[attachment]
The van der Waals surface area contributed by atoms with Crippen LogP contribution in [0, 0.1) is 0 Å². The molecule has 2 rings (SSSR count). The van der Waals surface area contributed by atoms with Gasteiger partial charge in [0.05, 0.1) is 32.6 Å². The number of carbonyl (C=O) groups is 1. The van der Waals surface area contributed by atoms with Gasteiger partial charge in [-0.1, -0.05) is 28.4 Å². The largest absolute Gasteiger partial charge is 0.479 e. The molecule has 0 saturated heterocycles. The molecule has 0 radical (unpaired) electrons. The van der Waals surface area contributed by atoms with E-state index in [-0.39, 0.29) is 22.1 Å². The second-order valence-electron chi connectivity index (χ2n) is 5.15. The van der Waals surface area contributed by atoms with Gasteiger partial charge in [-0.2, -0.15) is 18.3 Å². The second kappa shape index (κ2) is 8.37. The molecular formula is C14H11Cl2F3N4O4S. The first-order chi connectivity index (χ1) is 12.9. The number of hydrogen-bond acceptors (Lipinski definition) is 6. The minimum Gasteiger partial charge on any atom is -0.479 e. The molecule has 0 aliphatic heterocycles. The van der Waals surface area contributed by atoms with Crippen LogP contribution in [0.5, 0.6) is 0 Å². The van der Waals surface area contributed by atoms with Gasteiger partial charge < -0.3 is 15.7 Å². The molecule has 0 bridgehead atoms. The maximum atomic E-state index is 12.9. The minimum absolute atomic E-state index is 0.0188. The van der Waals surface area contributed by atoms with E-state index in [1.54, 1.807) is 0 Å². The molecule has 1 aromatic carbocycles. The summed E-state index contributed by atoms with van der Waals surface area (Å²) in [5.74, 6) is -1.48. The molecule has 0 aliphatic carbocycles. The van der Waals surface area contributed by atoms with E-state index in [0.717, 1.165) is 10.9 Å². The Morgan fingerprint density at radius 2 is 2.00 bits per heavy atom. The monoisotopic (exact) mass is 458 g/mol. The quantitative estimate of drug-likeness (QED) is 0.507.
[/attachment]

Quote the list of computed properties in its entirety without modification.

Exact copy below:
The van der Waals surface area contributed by atoms with Crippen LogP contribution in [0, 0.1) is 0 Å². The molecule has 2 rings (SSSR count). The van der Waals surface area contributed by atoms with Gasteiger partial charge in [0.05, 0.1) is 32.6 Å². The number of carbonyl (C=O) groups is 1. The van der Waals surface area contributed by atoms with Gasteiger partial charge in [-0.1, -0.05) is 28.4 Å². The largest absolute Gasteiger partial charge is 0.479 e. The molecule has 0 saturated heterocycles. The molecule has 0 radical (unpaired) electrons. The van der Waals surface area contributed by atoms with E-state index in [-0.39, 0.29) is 22.1 Å². The second-order valence-electron chi connectivity index (χ2n) is 5.15. The van der Waals surface area contributed by atoms with Gasteiger partial charge in [-0.2, -0.15) is 18.3 Å². The second kappa shape index (κ2) is 8.37. The molecular formula is C14H11Cl2F3N4O4S. The first-order chi connectivity index (χ1) is 12.9. The number of hydrogen-bond acceptors (Lipinski definition) is 6. The minimum Gasteiger partial charge on any atom is -0.479 e. The molecule has 0 aliphatic heterocycles. The van der Waals surface area contributed by atoms with Crippen LogP contribution in [0.5, 0.6) is 0 Å². The van der Waals surface area contributed by atoms with Gasteiger partial charge < -0.3 is 15.7 Å². The molecule has 0 bridgehead atoms. The maximum atomic E-state index is 12.9. The minimum absolute atomic E-state index is 0.0188. The van der Waals surface area contributed by atoms with E-state index in [1.54, 1.807) is 0 Å². The molecule has 1 aromatic carbocycles. The summed E-state index contributed by atoms with van der Waals surface area (Å²) in [5.74, 6) is -1.48. The molecule has 0 aliphatic carbocycles. The van der Waals surface area contributed by atoms with E-state index in [0.717, 1.165) is 10.9 Å². The Morgan fingerprint density at radius 2 is 2.00 bits per heavy atom. The monoisotopic (exact) mass is 458 g/mol. The quantitative estimate of drug-likeness (QED) is 0.507.